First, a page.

Improving Chat Conversion Rates

Bluemercury.com sells a wide range of beauty products. Visitors to their site likely have specific questions about a specific product and don’t want to talk to “just another chat agent”.

And this is why Bluemercury.com let’s visitors pick which agent they want to chat with:

Bluemercury.com has a clever tactic to maximize chat conversion rates.

So, why does this work? Because when users feel they are in the driver seat and in control of the process they are more comfortable moving forward. We call this the Power tactic.

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Humor as a Conversion Strategy

Marketers have many tools in their toolkit. Humor is one of them. And sometimes humor gets us results no other tactic is capable of. Here is an example from duluthtrading.com:

Duluthtrading.com funny pop up message.

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Undo Option

Online browsers are so distracted they often don’t full realize an action until it’s been done. Even if it’s something they would have seen value in.

This is a problem for us marketers because the worst situation is meeting an interested buyer who is unable to take action.

On browsers there is a BACK button but the back button isn’t available in all instances.

Popups don’t have an undo option. But there is a solution and we explain it here.

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Trick to Increase Credibility and Reduce Price Sensitivity (for 2019)

Most sites are beginning to realize that reducing the amount of content on any given page can go a long way (when done correctly).

However, sometimes adding an extra element can help conversion rates.

But we need to be careful with what we choose to add and, perhaps more importantly, when and where.

Something businesses are always concerned about is establishing credibility. After all, shoppers don’t want to buy a product or sign up for a service if they aren’t certain it’s trusted and reputable.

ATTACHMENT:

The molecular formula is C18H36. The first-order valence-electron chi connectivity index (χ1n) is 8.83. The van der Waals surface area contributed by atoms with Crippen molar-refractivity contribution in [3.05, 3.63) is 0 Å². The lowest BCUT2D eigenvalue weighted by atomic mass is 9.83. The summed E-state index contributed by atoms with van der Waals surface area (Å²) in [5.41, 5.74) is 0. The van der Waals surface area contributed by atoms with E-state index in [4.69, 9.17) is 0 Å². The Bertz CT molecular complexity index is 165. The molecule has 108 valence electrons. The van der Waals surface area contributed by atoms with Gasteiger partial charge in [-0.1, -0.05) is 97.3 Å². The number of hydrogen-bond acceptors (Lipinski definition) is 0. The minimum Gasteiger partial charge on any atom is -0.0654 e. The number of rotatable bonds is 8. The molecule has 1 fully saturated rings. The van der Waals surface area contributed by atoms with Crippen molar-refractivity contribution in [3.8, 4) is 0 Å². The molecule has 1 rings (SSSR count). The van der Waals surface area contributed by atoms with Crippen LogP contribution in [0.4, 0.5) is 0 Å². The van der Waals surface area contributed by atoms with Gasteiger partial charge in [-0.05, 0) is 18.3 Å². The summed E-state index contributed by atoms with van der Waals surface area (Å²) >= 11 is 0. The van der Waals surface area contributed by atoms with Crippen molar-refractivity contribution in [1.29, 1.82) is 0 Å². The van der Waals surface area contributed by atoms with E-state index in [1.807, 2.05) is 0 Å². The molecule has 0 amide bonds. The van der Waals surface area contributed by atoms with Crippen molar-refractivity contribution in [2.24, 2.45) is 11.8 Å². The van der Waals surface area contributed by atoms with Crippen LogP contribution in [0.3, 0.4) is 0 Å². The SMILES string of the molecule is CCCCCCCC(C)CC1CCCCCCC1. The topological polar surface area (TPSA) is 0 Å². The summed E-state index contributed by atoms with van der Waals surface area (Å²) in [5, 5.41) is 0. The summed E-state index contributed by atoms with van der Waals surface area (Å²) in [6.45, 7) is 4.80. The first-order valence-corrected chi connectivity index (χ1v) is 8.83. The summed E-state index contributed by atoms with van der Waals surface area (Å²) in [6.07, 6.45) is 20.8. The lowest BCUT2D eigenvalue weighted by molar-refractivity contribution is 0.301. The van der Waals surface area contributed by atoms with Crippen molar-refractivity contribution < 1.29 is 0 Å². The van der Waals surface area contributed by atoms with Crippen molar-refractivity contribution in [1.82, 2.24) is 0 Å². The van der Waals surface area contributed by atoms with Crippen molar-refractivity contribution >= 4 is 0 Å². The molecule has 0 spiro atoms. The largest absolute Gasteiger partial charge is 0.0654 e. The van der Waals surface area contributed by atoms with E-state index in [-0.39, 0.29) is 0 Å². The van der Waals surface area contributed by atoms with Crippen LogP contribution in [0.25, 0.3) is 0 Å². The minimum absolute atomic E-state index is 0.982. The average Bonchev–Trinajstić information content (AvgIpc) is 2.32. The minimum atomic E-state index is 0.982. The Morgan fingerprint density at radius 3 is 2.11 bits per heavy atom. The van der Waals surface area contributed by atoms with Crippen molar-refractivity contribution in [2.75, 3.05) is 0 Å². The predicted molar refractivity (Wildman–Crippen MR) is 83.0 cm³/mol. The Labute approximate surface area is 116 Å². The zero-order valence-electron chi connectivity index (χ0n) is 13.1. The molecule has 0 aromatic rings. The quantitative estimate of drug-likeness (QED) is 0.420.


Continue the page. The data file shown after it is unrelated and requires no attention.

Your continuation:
So what’s a good time to build more credibility during the shopper’s experience?

Your product pages. Specifically, near the price of your product/service.

Why?

Well, people hate spending money. For many sites, the price is a common area of friction for shoppers. It’s when they begin to think, “hmm . . . $29.99. Do I reaaaaally need this?” Here’s a product page from barcoproducts.com:

What can we do to this page to build credibility and make shoppers a bit less price sensitive? We added this button call to action beside the price (notice the blue button below):

When shoppers click the button, they’ll see this content:

Popup message reads:

WHY BUY [FLAT TOP REFLECTIVE POST SLEEVES] FROM US?

Transforming outdoor spaces has been our mission since 1985.

Across the nation – from parks, to school yards, to facilities everywhere – our functional commercial site furnishings have been bringing life to barren spaces for 34 years.

Over 310,000 businesses have put their trust in us. It’s our expertise and customer service team that defines who we are as a company. Each employee goes above and beyond to meet the needs and wants of each customer.

We believe a product isn’t truly yours until you like love it. We call it the “Barco Guarantee.”

When shoppers click on the “310,000 businesses” hyperlink, they’ll see this:

This map shows shoppers the reach of the company, letting them know the company is definitely a trusted across the country.

Can you do something similar on your own product pages?

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Improving Your Marketing Messaging in 2019

Many businesses offer consultation services to help their customers find exactly what they need or improve a certain aspect of their life.

Often, these consultation services are split up into different “levels”. There may be a free consultation, a more expensive consultation package with more features, and an even more expensive package with even more features. Take this page from Rockwellnutrition.com for example:

Shoppers land on this page after clicking on the “EXPERT ADVICE On-Demand Nutritionists” button call to action on the top right corner of any page on the site.

What do we know about shoppers who click this button?

They’re signaling to us that they have some sort of anxiety or concern and they see value in expert advice.

That means our marketing messaging needs to address that. We need to connect with the shopper, sympathize with them, let them know we understand that trying to improve one’s health can be an intimidating task when there are so many products, diets, tricks, and schemes out there.

We came up with a concept to do just that:

In our concept, we’ve made 3 major changes:

Change 1:

You can see that we’ve added intro copy to each consultation package. For example, the $199 “Thrive Living” option reads:

Embarking on a new journey to improve your health can be intimidating.

But it doesn’t need to be.

Our nutritionists have been providing on-demand nutrition counseling for over 10 years. They know how to properly guide you on your journey to improved health.

Our nutritionists always say the best time to start your journey is now if you want to see the greatest impact on your well-being.”

With this messaging, we’re letting the shopper know we understand the situation they’re in. But we’re not just identifying the problem. We’re also letting the shopper know we are credible (“on-demand nutrition counseling for over 10 years”) and we have the resources to help them achieve their goals.

Change 2: